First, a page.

Forced into the “gig economy”
September 20, 2016
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Last year, one of my daughter’s teachers worked as a waitress on the side, in order to keep up with the bills and student loan payments. When the administrators pushed her around one time too many (they closed our neighborhood school so the state could sell the building, so we’re in a charter and the teachers aren’t in the union, which has gone years working under an expired contract with no pay raises), she quit, figuring she could make as much waiting tables as teaching, and with a lot less aggravation.
This week’s Nation has an interesting article about teachers spending their evenings and weekends driving for Uber and Lyft, so they can make their rent and car payments. (Alissa Quart, “Driven to Extremes,” Sept. 26, pp. 22-25) Many are veteran teachers unable to make ends meet in some of the country’s wealthiest cities. They grade papers and prep classes while waiting for calls.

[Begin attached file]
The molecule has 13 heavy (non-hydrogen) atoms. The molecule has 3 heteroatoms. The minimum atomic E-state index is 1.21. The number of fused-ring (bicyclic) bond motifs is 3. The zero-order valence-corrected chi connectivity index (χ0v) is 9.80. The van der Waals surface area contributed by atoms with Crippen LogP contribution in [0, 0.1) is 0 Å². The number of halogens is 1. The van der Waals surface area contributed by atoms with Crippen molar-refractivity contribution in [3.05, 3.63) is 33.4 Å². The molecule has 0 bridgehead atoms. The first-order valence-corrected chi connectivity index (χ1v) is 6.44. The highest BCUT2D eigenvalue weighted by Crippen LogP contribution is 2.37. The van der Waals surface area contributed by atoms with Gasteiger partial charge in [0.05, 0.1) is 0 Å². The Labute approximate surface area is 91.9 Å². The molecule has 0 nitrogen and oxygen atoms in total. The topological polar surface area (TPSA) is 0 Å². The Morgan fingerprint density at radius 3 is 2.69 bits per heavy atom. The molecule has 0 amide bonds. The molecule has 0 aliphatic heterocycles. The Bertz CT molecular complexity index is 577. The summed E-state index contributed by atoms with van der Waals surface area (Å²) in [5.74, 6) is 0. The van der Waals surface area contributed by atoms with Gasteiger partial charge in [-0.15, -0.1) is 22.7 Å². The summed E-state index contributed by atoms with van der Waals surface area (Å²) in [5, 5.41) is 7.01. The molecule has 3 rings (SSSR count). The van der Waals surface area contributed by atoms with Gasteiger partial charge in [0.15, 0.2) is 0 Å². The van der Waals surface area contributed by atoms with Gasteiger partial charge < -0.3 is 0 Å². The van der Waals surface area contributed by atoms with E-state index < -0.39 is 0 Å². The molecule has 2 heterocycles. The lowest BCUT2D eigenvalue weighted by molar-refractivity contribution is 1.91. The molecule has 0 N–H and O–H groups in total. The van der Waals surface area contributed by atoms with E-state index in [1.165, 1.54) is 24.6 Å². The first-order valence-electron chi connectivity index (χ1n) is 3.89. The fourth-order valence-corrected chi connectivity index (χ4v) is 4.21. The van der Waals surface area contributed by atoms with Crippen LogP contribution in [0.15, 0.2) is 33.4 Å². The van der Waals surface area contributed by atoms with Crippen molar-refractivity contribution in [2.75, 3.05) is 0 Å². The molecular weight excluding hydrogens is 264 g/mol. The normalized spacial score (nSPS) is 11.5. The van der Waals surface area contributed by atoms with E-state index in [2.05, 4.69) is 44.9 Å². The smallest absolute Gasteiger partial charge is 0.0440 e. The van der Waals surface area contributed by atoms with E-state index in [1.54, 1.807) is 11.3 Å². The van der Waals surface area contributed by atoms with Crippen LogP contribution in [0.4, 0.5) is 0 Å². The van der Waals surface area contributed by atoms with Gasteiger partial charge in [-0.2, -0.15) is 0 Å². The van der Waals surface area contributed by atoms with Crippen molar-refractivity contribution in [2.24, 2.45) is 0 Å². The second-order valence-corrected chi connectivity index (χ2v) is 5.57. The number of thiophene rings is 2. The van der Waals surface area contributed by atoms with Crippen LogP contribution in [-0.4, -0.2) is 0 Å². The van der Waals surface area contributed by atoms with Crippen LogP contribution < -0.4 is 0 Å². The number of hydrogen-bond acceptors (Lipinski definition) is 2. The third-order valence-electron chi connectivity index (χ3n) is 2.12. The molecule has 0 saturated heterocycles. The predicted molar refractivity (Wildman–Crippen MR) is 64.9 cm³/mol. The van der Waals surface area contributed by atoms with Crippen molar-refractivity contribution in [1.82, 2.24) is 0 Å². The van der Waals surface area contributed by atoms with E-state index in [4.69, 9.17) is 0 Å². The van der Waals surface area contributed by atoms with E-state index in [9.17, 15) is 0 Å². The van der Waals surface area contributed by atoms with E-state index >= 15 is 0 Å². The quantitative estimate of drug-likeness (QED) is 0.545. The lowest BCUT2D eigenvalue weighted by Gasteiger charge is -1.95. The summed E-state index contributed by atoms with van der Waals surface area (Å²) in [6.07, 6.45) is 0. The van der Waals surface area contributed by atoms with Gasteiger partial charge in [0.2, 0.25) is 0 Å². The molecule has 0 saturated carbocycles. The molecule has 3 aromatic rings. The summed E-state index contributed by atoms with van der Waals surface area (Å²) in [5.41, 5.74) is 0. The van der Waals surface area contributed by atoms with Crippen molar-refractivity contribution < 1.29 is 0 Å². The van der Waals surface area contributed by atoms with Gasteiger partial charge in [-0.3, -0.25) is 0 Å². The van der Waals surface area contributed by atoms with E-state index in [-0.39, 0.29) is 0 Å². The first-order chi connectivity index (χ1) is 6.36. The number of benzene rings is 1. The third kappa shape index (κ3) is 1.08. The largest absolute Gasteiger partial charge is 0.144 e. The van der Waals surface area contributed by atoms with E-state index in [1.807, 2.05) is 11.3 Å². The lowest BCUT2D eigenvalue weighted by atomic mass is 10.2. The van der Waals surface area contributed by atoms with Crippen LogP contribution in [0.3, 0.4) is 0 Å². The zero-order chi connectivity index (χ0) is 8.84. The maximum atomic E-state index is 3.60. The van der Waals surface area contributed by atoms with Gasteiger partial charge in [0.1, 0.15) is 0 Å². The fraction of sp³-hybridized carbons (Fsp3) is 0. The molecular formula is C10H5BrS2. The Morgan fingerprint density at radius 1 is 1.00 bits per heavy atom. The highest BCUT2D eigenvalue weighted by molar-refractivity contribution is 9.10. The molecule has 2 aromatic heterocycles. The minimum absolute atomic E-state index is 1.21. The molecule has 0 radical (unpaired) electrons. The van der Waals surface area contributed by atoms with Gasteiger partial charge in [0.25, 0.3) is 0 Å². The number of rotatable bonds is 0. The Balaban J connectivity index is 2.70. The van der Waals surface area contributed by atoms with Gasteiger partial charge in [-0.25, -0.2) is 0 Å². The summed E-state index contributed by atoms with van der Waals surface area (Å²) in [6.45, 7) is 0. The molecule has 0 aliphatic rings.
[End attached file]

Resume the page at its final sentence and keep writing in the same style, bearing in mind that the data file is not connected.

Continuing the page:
Uber has a division focused on reaching out to underpaid teachers, allegedly as an act of “civic altruism.” Teachers can’t make ends meet, and so Uber offers them a chance to work longer hours at even less pay! A teacher on Uber’s website puts it this way:
Every day teachers are asked to do more with less, constantly faced with new challenges and limited resources. Uber opens the door for more possibilities and delivers a meaningful impact to the communities we serve.
And as Uber cuts payments to drivers, they can always give up the apartment, move their stuff into the car trunk, and keep taking fares all night long. For the bosses, it’s a win-win situation. For the rest of us, it’s a sign of the times…